He is known for his dislike of the press.
Speaking about the incident to Elle magazine, Knightley recalled: "When I saw him [Benedict] again, I said, 'Did you punch a journalist?' and he was like, 'I f***ing did.' Everybody needs a friend like that."
Film critic Mark Kermode has since tweeted to claim that he was the on the receiving end of the punch Knightley was talking about.
He told the Metro in 2009: "An actor very gently punched me on air for saying something about Keira Knightley. I called her Ikea Knightley as her acting was so wooden."
And she’ll most likely be awarded the same level of protection as the pair take to the promotional trail for their new film, the Alan Turing biopic The Imitation Game, out on 14 November, too.
Cumberbatch – heard earlier reading the 8am news from D-Day in 1944 on BBC Radio 4 – has enjoyed an interested relationship with the press over the years.
The many faces of Benedict Cumberbatch
The many faces of Benedict Cumberbatch
1/11 The many faces of Benedict Cumberbatch
The role that catapulted him to global fame: As a modern-day Sherlock Holmes in BBC drama Sherlock
2/11 The many faces of Benedict Cumberbatch
Benedict Cumberbatch stars alongside Keira Knightley in Alan Turing biopic The Imitation Game
3/11 The many faces of Benedict Cumberbatch
Cumberbatch bore an uncanny resemblance to Wikileaks founder Julian Assange in The Fifth Estate (2013)
4/11 The many faces of Benedict Cumberbatch
As Stephen Hawking in the 2004 BBC television film following the physicist's early years at Cambridge University
5/11 The many faces of Benedict Cumberbatch
Jonny Lee Miller as the Creature and Cumberbatch as Dr Frankenstein at the National Theatre in 2011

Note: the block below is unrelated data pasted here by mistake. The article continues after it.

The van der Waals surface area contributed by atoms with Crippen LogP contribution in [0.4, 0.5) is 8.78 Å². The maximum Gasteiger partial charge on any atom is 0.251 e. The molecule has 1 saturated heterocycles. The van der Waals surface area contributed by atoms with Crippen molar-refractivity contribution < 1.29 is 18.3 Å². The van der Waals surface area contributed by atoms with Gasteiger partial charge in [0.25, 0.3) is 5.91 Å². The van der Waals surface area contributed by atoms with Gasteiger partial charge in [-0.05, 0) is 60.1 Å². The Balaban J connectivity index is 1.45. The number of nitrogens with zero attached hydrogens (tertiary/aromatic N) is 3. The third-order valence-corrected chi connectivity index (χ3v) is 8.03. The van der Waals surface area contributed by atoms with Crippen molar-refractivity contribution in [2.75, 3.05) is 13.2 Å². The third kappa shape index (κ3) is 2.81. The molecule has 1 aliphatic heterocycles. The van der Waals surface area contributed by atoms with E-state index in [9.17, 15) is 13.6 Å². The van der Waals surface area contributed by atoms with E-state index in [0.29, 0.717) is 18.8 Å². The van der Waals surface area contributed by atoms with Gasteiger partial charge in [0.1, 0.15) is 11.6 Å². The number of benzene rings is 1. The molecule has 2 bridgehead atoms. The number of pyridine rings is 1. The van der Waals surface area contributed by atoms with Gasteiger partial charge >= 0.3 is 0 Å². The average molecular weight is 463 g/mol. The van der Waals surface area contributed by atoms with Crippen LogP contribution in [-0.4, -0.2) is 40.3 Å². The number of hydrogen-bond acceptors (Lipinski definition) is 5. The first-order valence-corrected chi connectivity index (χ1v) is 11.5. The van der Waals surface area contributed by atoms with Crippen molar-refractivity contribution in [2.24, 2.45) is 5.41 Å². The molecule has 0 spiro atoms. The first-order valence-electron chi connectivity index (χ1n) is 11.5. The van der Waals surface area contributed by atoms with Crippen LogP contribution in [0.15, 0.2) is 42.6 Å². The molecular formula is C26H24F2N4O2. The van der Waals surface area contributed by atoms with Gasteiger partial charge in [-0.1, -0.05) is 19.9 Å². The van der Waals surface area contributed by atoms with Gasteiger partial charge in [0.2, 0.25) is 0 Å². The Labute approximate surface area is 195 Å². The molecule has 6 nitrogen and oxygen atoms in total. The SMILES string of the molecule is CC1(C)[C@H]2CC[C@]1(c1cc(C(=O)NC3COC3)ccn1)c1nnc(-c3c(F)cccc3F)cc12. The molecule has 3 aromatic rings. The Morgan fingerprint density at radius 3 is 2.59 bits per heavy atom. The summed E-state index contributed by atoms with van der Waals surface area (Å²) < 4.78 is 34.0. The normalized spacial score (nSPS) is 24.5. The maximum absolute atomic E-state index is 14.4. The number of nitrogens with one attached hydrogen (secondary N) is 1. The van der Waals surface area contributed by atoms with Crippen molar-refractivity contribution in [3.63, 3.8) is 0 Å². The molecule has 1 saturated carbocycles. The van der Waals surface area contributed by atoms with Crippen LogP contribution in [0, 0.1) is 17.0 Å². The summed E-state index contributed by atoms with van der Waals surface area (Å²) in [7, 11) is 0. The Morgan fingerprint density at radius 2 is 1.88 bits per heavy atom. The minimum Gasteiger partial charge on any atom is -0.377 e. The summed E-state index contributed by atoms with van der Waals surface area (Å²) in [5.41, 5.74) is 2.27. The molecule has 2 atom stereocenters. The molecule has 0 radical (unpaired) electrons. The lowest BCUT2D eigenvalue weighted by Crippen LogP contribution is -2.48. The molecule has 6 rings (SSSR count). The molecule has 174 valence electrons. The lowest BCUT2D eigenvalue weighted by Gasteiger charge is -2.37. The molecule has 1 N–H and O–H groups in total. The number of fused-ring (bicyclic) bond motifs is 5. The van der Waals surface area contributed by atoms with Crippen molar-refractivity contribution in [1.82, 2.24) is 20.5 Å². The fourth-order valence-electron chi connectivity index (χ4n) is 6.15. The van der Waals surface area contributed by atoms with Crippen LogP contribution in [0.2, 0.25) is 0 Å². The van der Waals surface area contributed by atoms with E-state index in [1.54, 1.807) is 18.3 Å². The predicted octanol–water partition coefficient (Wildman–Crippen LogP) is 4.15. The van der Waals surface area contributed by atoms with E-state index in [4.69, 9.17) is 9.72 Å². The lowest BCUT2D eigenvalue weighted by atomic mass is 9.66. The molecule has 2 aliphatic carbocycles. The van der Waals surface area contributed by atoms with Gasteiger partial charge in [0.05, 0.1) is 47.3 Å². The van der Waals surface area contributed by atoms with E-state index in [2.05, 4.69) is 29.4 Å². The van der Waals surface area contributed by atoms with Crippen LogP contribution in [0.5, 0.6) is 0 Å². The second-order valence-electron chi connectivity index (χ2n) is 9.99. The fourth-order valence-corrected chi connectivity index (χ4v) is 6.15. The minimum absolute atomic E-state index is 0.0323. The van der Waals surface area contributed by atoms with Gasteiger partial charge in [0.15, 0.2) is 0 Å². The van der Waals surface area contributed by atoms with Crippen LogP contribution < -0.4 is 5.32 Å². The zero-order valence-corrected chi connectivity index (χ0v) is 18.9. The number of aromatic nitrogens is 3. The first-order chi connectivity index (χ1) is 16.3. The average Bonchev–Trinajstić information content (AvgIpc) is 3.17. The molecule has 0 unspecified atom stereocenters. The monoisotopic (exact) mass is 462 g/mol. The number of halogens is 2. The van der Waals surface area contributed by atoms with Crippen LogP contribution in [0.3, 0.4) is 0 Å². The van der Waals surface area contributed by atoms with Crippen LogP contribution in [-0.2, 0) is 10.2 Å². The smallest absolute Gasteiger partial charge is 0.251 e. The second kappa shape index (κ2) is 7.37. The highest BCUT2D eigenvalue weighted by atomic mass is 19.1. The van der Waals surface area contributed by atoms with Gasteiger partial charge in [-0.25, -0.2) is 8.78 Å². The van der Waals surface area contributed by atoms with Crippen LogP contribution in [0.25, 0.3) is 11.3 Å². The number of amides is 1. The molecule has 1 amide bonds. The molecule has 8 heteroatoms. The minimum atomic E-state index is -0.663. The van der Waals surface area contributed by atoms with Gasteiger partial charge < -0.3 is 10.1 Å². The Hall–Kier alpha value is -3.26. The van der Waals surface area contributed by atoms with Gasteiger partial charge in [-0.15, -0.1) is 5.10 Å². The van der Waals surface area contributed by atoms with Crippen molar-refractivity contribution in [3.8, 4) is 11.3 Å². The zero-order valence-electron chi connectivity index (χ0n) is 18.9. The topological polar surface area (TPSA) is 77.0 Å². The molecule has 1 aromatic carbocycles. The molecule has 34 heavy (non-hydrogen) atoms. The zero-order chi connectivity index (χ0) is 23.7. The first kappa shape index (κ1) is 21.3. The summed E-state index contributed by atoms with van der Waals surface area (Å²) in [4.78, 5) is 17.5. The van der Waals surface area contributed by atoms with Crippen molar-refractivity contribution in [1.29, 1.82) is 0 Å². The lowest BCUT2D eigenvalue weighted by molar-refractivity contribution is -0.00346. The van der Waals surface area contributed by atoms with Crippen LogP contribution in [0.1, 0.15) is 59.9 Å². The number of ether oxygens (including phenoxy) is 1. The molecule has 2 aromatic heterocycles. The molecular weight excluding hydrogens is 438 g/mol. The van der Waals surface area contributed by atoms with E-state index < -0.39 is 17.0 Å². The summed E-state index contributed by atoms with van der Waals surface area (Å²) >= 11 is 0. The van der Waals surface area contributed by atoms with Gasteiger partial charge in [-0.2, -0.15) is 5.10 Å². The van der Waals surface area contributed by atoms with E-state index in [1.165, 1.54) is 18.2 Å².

6/11 The many faces of Benedict Cumberbatch
Cumberbatch took on the role of tortured artist Vincent van Gogh in Alan Yentob's 2011 BBC drama-documentary Van Gogh: Painted With Words
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Benedict Cumberbatch as the idealistic Christopher Tietjens in 2012's Parade's End
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Looking sharp as John Harrison in Star Trek Into Darkness (2013)
9/11 The many faces of Benedict Cumberbatch
With Adelaide Clemens in BBC Edwardian period drama Parade's End
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Alongside Chiwetel Ejiofor in Steve McQueen's 12 Years A Slave, which won Best Film at the 2014 Oscars
11/11 The many faces of Benedict Cumberbatch
As confectionery millionaire and rapist Paul Marshall in Atonement (2007); Sherlock creator Steven Moffat said he wanted Cumberbatch for the detective series after watching the film
Most famously, he went through a freak spate of sign-holding in protest to photographers attempting to snap him on the set of Sherlock in 2013.
"Go photograph Egypt and show the world something important," one hand-written paper note, captured by the waiting pap, read.
As if suddenly realising that using the media is a great way to get messages out to the general public, he went on a sign rampage again, this time at an airport in a vain attempt to appeal to Prime Minister David Cameron.
His messily scrawled note read: "Questions we have a right to ask in a democracy."
This one was, however, a little too cryptic to have any deep and lasting impact on the hearts and minds of the general public, who weren’t sure quite what he was referring to.
Legend has it that he was commenting on the detention of David Miranda – the partner of the Guardian journalist who broke stories of mass surveillance by the US National Security Agency – at Heathrow Airport, though no one could confirm otherwise.
So he released a four-page hand-written message to explain himself.
"Hard drives smashed, journalists detained at airports… Democracy?" page one of four read.
"Prior restraint. Is this the erosion of civil liberties winning the war on terror…?" the second said.
The third was largely obscured by a man’s head, but was later confirmed to read: "What do they not want you to know? And how did they get to know it? Does the exposure of their techniques cause a threat to our security or does it just cause them embarrassment...?" No idea what happened to the fourth.
In a less cerebral moment, Cumberbatch was recently seen posing with paper napkin over his face as he attempted to eat lunch with Dakota Johnson undisturbed by the waiting paparazzi:
No, we’re not quite sure what the message there was either. But he obviously hates the attention. Which is why he did this at the Oscars: